Maurice de Broglie and the First Observation of an X-ray Absorption Edge
If you shine x-rays through a material and measure the number absorbed by it, you create an x-ray absorption spectrum. The absorption is related to the cross section; the bigger the cross section, the more the x-rays are absorbed. Figure 15.2 from Intermediate Physics for Medicine and Biology is shown above, where the cross section for carbon is plotted as a function of the x-ray energy. I’ve drawn an oval around what’s the most interesting feature of the plot, the jump in the cross section at an energy of about 0.28 keV. This abrupt rise is known as the K edge, and is an example of an absorption edge.
The cross section jumps up when the photon’s energy rises above the binding energy of a K-shell electron [an electron in the innermost energy level]. It’s not a small effect; the cross section increases by more than a factor of ten at the K edge (note that this is a log-log plot).
When I see such a dramatic effect, I imagine how surprising it must have been for the person who observed it first. Who was the person who discovered the K edge? Maurice de Broglie.
Maurice was the elder brother of the more-famous Louis de Broglie, who Russ Hobbie and I mention when talking about electron waves and the electron microscope. Maurice was born in Paris in 1875. After more than a decade in the French navy, he left the military to study physics. He was interested in x-rays, which were discovered by Wilhelm Röntgen in 1895. In 1913, Maurice published the first observation of an absorption edge (Comptes Rendus, Volume 157, Pages 924–926). When World War I began, he went back to the navy to do research on detecting U-boats (German submarines). After a long career in science, including being awarded the Hughes Medal by the Royal Society of London, he died in 1960 at the age of 85.
Although Röntgen represents the beginning of X-ray science, the remarkable de Broglie royal family has been significant in both the world of science and the history of France. It has been said that if Maurice did nothing more than convince his younger brother, Louis, to drop his study of history and begin a career in science, he should be memorialized for that alone. But he did considerably more than that. His work in X-ray and atomic physics was innovative and important. Maurice had begun a career as a naval officer, but became interested in the exciting new world of X-rays and physics and resigned his commission. Beginning in the laboratory of Paul Langevin working on the ionization of gases by X-rays, he later built his own laboratory in his personal mansion on rue Châteaubriand. There he became the first in France to work with X-ray diffraction. During these experiments he invented X-ray spectroscopy. The experimental innovation came about when he mounted a single crystal on the cylinder of a recording barometer where the clockwork mechanism rotated it around its vertical axis at 2°/hr. As the crystal rotated, all angles between the incident beam and the diffraction planes (hence, all X-ray energies) were recorded on a photographic plate. In this way he obtained an X-ray line spectrum from the tube with sharp and diffuse lines, bands etc. Two of the absorption bands proved to be the K edges of Ag and Br in the photographic emulsion. This was the first observation of an absorption edge (de Broglie, 1913). It took a few more experiments to reach the correct interpretation of the absorption edges. After the end of the First World War, Maurice gathered a large group of young scientists, all working on X-ray diffraction or X-ray spectroscopy, at the laboratory in his home. Joining him in his work were, among others, Alexandre Dauvillier, Jean Thibaud, Jean-Jacques Trillat, Louis Leprince-Ringuet (all were major contributors to the field of X-ray science) and his young brother, Louis. Maurice’s scientific work and his social position soon made him a major player in the science world.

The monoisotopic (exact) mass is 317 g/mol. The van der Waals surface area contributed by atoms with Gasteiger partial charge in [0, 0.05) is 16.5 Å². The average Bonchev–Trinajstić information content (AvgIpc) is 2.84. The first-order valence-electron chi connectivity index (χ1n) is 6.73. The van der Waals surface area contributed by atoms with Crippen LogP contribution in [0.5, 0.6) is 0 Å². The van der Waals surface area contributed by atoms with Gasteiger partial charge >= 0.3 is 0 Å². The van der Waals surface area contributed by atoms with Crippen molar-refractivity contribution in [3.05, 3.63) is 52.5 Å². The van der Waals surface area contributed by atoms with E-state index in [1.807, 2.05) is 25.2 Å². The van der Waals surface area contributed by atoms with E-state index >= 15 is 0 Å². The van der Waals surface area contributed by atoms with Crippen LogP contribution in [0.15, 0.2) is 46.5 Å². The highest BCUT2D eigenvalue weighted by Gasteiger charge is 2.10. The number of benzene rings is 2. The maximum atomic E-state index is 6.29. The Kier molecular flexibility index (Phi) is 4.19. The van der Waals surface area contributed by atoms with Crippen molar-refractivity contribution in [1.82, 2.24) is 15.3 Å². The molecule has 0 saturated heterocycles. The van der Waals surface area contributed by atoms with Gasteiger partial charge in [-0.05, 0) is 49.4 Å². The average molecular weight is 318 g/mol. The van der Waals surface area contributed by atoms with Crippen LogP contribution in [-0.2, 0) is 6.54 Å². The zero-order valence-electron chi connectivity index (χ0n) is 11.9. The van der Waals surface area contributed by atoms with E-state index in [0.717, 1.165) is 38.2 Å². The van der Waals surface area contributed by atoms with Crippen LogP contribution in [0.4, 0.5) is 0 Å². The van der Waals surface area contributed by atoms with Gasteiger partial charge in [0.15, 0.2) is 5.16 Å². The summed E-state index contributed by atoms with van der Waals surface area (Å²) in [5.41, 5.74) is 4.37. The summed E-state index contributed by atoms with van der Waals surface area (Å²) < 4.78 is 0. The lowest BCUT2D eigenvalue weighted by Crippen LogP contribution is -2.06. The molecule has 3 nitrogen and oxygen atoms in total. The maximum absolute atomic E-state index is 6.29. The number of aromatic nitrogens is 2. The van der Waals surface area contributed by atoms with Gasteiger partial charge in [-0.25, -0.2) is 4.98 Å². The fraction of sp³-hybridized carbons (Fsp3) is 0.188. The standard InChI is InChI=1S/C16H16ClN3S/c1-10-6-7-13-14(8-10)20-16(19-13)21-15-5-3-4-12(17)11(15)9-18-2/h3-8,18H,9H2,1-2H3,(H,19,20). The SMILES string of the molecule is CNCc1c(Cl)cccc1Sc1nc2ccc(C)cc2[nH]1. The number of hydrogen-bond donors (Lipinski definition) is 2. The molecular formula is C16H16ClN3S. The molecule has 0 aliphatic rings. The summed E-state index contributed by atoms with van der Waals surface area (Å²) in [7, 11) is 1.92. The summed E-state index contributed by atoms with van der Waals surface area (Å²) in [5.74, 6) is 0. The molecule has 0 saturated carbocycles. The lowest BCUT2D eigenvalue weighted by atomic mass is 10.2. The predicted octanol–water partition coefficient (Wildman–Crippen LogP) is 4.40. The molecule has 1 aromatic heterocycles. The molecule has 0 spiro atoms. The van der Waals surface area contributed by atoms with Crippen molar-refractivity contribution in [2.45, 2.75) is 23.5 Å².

Apparently it took a while to figure out that the absorption edges belonged to materials in the photographic film and not the x-ray tube or the crystal, but eventually it was all sorted out. A German scientist, Julius Hedwig (1879–1936), independently studied x-ray spectroscopy, and may have observed an x-ray absorption edge before Maurice, but he soon abandoned the work while Maurice pursued it further, becoming the father of x-ray spectroscopy.
Originally published at http://hobbieroth.blogspot.com.